Category Archives: Reviews

A Series of Articles Reviewing the Latest Production Software and DJ Hardware

Producing EDM with Vintage Equipment: The Roland D-50 A Waste of Time?

Roland D-50 Synthesizer Eddie.Fm

If you produce electronic dance music, does the incorporation of vintage gear actually make a difference?  This article explores the vintage Roland D-50 and whether its worth using to produce House Music nowadays.

The D-50 was first produced in 1987 by Roland of Japan.  For starters if you have any Roland equipment you can visit’s Serial Number Lookup.  Just type in your serial number to determine exactly when your Roland instruments were made.  My D-50 was probably one of the first productions, made in August of 1987.  The D-50 was manufactured until 1989.  It was was known for being a moderately priced yet widely popular synthesizer used in numerous hit records of the time.  I think this is still one of the most musical instruments I have ever used.  The weight of the keys, the velocity response, the pitch bend, and modulation on it feel just right.  This is especially a good synthesizer to control your software synths.  The D-550 is Roland’s rack mount version of the D-50.

For an instrument from the 80’s, the D-50 stills dominates 90% of the new synthesizers sold at  Guitar Center.  However, there are several drawbacks.  You need serious patience if you want to program original sounds, the memory cards do not hold a lot of patches, and it is not an analog synthesizer.  On the plus side, you can overcome any programming difficulties and the limited storage space by attaching the D-50 to your Mac or PC with midi cables.  Most importantly you should be able to purchase a D-50 in excellent condition for less than $400 USD on E-Bay or Craigslist.  From time to time you can find one for $150 USD.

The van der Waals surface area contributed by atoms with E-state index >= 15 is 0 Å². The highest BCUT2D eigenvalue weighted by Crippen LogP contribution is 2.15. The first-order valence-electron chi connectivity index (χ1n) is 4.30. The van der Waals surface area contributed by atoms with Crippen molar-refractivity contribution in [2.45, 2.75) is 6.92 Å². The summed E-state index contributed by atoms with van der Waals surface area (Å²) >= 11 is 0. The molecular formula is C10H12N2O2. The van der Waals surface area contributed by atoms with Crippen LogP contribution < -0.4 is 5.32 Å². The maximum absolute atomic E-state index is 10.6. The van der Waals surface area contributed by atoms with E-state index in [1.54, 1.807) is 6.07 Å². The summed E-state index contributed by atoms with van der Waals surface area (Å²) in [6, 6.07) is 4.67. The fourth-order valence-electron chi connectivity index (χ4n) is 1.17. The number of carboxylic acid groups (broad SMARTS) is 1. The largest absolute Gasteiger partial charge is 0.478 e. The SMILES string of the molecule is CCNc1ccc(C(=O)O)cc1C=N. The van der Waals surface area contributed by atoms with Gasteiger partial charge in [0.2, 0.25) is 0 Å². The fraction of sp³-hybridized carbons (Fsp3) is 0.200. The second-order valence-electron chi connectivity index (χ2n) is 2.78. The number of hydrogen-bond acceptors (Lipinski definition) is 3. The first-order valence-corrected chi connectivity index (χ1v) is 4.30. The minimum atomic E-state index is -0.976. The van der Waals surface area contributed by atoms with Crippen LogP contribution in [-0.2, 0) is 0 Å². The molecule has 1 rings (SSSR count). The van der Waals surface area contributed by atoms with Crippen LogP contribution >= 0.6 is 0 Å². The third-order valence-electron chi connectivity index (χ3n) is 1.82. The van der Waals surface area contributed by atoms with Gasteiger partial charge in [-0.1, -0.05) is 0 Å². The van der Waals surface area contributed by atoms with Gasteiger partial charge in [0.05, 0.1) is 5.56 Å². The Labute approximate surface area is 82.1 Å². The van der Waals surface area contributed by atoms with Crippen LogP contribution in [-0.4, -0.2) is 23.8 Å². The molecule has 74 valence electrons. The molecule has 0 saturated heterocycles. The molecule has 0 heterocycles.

Good luck using the LED display and parameters buttons to create unique sounds.  If you choose that route you are a masochist or a sincere enthusiast.  Hopefully you are the latter because this synthesizer is still impressive.  And if you were alive and making beats in the 80’s this will certainly bring you right back to the infancy of electronic music.  The LED screen is comparable to just about any digital synthesizer from the late 80’s and throughout the 90’s.

Roland obviously knew the user interface for the D-50 was complicated so they created the PG-1000, an external controller that makes programming the D-50 simple.  In 2014 the PG-1000 can be found for less than $300 USD.  The PG-1000 has faders that control every parameter so you can tweak out each variable without having to tap buttons and shift through the D-50’s menus.

Roland PG 1000 eddie fm Screen Shot 2014-03-07 at 9.00.12 PM

Even better than purchasing a PG-1000, you can simply use a program such as Midiquest 11 if you use Mac OSX.  If you are a PC owner, I feel bad for you.  Not really though because you are in luck.  There are lots of shareware programs available for PCs that can emulate the PG-1000 for free.  You just need to hook your computer up via midi in/out and run any of this software and you are ready to create original patches with your D-50.


The D-50 has a slot allowing you to insert an old school Roland Memory card.  In the 80’s and 90’s various producers made patches that you could purchase on a memory card.  These older cards can be purchased for approximately $30 USD in 2014.

Roland D-50 Memory Card

Purchasing memory cards is not an efficient way to find great patches.  Most cards can only hold 64 patches.  The best thing about this instrument is you do not need to purchase cards whatsoever.  You can download almost all of them on the Internet for free (discussed later in this article).  Nowadays the only purpose of having a memory card is if you are a collector or need to save your important patches if you are gigging out in a Phil Collins Cover Band with the D-50.